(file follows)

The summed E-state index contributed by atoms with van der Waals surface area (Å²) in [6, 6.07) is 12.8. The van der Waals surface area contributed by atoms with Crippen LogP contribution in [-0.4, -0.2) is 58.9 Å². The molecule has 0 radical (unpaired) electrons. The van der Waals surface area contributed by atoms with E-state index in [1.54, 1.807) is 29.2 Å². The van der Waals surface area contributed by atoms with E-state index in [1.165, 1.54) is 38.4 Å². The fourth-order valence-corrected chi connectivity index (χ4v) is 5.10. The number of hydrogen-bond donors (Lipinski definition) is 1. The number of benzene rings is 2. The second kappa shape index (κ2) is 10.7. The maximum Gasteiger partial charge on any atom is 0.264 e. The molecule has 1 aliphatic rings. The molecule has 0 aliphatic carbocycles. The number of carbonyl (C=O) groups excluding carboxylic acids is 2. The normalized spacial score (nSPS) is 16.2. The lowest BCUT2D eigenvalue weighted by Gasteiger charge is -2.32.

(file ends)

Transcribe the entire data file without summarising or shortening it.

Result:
The summed E-state index contributed by atoms with van der Waals surface area (Å²) in [6, 6.07) is 12.8. The van der Waals surface area contributed by atoms with Crippen LogP contribution in [-0.4, -0.2) is 58.9 Å². The molecule has 0 radical (unpaired) electrons. The van der Waals surface area contributed by atoms with E-state index in [1.54, 1.807) is 29.2 Å². The van der Waals surface area contributed by atoms with E-state index in [1.165, 1.54) is 38.4 Å². The fourth-order valence-corrected chi connectivity index (χ4v) is 5.10. The number of hydrogen-bond donors (Lipinski definition) is 1. The number of benzene rings is 2. The second kappa shape index (κ2) is 10.7. The maximum Gasteiger partial charge on any atom is 0.264 e. The molecule has 1 aliphatic rings. The molecule has 0 aliphatic carbocycles. The number of carbonyl (C=O) groups excluding carboxylic acids is 2. The normalized spacial score (nSPS) is 16.2. The lowest BCUT2D eigenvalue weighted by Gasteiger charge is -2.32.